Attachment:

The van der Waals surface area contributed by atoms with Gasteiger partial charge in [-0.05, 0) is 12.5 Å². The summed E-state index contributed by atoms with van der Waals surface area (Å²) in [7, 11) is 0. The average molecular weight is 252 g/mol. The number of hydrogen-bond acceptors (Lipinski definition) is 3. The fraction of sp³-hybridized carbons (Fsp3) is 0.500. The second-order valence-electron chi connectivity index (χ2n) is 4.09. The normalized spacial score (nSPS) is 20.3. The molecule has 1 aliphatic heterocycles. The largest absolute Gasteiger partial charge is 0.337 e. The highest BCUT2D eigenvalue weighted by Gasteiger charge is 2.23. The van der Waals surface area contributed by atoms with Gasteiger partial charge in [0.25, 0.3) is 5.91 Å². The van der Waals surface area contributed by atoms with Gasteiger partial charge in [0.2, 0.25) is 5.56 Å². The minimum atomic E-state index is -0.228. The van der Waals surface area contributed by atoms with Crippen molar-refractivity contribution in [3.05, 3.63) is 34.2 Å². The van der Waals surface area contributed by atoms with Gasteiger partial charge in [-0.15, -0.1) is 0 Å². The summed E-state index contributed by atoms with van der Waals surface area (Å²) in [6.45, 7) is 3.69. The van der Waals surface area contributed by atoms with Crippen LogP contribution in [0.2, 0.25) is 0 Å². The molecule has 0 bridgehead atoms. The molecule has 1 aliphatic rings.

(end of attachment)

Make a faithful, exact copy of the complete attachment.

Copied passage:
The van der Waals surface area contributed by atoms with Gasteiger partial charge in [-0.05, 0) is 12.5 Å². The summed E-state index contributed by atoms with van der Waals surface area (Å²) in [7, 11) is 0. The average molecular weight is 252 g/mol. The number of hydrogen-bond acceptors (Lipinski definition) is 3. The fraction of sp³-hybridized carbons (Fsp3) is 0.500. The second-order valence-electron chi connectivity index (χ2n) is 4.09. The normalized spacial score (nSPS) is 20.3. The molecule has 1 aliphatic heterocycles. The largest absolute Gasteiger partial charge is 0.337 e. The highest BCUT2D eigenvalue weighted by Gasteiger charge is 2.23. The van der Waals surface area contributed by atoms with Gasteiger partial charge in [0.25, 0.3) is 5.91 Å². The van der Waals surface area contributed by atoms with Gasteiger partial charge in [0.2, 0.25) is 5.56 Å². The minimum atomic E-state index is -0.228. The van der Waals surface area contributed by atoms with Crippen molar-refractivity contribution in [3.05, 3.63) is 34.2 Å². The van der Waals surface area contributed by atoms with Gasteiger partial charge in [-0.15, -0.1) is 0 Å². The summed E-state index contributed by atoms with van der Waals surface area (Å²) in [6.45, 7) is 3.69. The van der Waals surface area contributed by atoms with Crippen LogP contribution in [0.2, 0.25) is 0 Å². The molecule has 0 bridgehead atoms. The molecule has 1 aliphatic rings.